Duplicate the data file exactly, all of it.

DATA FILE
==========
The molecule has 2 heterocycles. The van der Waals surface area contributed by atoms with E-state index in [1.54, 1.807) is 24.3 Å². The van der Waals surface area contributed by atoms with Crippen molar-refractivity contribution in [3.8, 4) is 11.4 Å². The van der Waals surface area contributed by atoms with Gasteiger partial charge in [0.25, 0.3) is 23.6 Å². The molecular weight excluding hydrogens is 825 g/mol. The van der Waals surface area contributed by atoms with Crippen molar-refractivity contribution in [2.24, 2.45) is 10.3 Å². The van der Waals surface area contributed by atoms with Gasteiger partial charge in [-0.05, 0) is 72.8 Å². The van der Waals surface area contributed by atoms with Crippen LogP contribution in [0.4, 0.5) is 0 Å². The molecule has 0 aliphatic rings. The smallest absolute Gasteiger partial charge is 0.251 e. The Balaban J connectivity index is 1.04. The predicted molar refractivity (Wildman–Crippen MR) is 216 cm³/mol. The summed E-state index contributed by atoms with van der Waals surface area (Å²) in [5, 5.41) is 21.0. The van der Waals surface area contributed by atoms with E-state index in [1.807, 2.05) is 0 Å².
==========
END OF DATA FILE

The molecule has 2 heterocycles. The van der Waals surface area contributed by atoms with E-state index in [1.54, 1.807) is 24.3 Å². The van der Waals surface area contributed by atoms with Crippen molar-refractivity contribution in [3.8, 4) is 11.4 Å². The van der Waals surface area contributed by atoms with Gasteiger partial charge in [0.25, 0.3) is 23.6 Å². The molecular weight excluding hydrogens is 825 g/mol. The van der Waals surface area contributed by atoms with Crippen molar-refractivity contribution in [2.24, 2.45) is 10.3 Å². The van der Waals surface area contributed by atoms with Gasteiger partial charge in [-0.05, 0) is 72.8 Å². The van der Waals surface area contributed by atoms with Crippen LogP contribution in [0.4, 0.5) is 0 Å². The molecule has 0 aliphatic rings. The smallest absolute Gasteiger partial charge is 0.251 e. The Balaban J connectivity index is 1.04. The predicted molar refractivity (Wildman–Crippen MR) is 216 cm³/mol. The summed E-state index contributed by atoms with van der Waals surface area (Å²) in [5, 5.41) is 21.0. The van der Waals surface area contributed by atoms with E-state index in [1.807, 2.05) is 0 Å².